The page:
Sometimes your mindset can affect your enjoyment of something. Case in point, "Star Wars Rebels" season one. I didn't think it was bad when I watched it, but I had trouble enjoying it. Well, I'm here to eat crow because I recently re-watched it and, while some of my complaints about Ezra Bridger still stand, I was wondering what I was talking about. Honestly, I was still bitter towards the franchise as a whole. The sour taste of the prequels was still in my mouth.
What has happened since then? Well, Marvel Comics has put out some excellent comic books, particularly "Darth Vader" as written by Kieron Gillen. Rebels' season two kicking off with the impressive "Siege of Lothal" two-parter which also helped fix Darth Vader in my eyes. Even little things like the Death Battle between Darth Vader and Dr. Doom reminded me of what I enjoyed about the franchise to begin with and why. Also, a little movie called "The Force Awakens" which I really ended up loving.
As such, I recently re-watched "Rebels" season one on Blu-ray and I loved it. I was wondering what the hell I was complaining about. My comments about the Inquisitor (the Grand Inquisitor as revealed in season two) about becoming very Saturday Morning made me face palm. He only had two actual encounters with the crew of the Ghost before Grand Moff Tarkin showed up. Honestly, I must have been letting my bitterness towards the prequels and other recent Lucas approved entries into the franchise cloud my judgement. So, I would like to retroactively raise my grade to an A-. This is a quality action-adventure animated series. Probably the best one to air since the wave of "Spectacular Spider-Man", "Young Justice", "Avengers: Earth's Mightiest Heroes", etc. So, mea culpa.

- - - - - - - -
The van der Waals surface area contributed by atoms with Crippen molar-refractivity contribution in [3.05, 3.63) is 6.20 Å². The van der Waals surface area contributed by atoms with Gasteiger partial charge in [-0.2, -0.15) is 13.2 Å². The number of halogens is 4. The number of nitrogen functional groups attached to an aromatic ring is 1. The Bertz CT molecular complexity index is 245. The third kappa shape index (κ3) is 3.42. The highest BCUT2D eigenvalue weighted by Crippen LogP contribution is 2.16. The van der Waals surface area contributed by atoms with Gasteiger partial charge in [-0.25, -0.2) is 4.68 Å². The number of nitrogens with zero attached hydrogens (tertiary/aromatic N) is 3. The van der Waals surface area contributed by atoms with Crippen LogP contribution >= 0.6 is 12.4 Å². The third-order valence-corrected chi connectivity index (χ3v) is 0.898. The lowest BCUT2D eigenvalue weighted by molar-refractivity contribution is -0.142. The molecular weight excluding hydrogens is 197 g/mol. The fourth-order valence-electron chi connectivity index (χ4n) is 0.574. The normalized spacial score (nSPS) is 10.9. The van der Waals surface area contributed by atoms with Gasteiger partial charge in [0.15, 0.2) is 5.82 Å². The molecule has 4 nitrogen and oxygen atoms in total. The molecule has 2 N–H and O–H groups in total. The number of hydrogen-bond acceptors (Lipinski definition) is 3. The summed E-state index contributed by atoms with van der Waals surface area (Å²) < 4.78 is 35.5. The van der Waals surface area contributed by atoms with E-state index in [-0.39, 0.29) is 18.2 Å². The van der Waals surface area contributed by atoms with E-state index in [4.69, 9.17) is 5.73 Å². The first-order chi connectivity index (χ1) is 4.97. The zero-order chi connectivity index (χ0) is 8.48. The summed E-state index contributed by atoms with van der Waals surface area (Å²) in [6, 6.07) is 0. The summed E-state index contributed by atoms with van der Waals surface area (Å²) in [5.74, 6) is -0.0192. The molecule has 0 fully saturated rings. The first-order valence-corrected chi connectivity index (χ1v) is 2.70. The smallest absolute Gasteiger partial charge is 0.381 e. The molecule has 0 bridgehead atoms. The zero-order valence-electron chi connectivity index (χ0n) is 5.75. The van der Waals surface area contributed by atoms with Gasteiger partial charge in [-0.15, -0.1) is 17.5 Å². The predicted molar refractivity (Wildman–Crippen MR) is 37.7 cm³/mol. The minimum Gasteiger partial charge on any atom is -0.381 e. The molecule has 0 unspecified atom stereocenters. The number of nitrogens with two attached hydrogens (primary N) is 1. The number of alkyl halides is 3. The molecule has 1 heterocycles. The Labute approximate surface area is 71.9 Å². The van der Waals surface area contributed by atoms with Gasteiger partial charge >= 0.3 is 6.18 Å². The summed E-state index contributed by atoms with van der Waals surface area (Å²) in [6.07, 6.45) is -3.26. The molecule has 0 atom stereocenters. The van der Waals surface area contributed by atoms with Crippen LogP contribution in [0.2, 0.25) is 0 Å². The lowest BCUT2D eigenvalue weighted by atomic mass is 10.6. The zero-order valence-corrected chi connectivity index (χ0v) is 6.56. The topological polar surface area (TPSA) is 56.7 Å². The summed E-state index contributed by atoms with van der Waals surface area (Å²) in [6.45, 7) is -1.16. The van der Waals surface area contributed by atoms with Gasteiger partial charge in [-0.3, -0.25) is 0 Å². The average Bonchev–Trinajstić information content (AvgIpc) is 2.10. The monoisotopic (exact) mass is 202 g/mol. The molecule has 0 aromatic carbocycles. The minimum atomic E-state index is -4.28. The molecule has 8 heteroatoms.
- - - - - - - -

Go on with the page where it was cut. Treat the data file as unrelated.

I watched season two in a few large batches. A lot of it has blended together, but it was pretty damn enjoyable. I'll keep it to the highlights.
"Siege of Lothal" was a terrific opening that reminded you of why Darth Vader was and still is one of cinema's most iconic villains, if not the most iconic villains. When I left him off my Top Twenty-Five Movie Villains list and video, well that was me being mad at the prequels. He definitely deserved to be in the Top Ten based on the Original Trilogy alone. "Siege of Lothal" helped remind me of that. Re-introducing Darth Vader as a specter of death in a galaxy far, far away. James Earl Jones returning to voice Vader just helped authenticate it. Sam Witwer turns in a great performance as Emperor Palpatine, so much so that until I looked at the end credits, I thought it was Ian McDiarmid.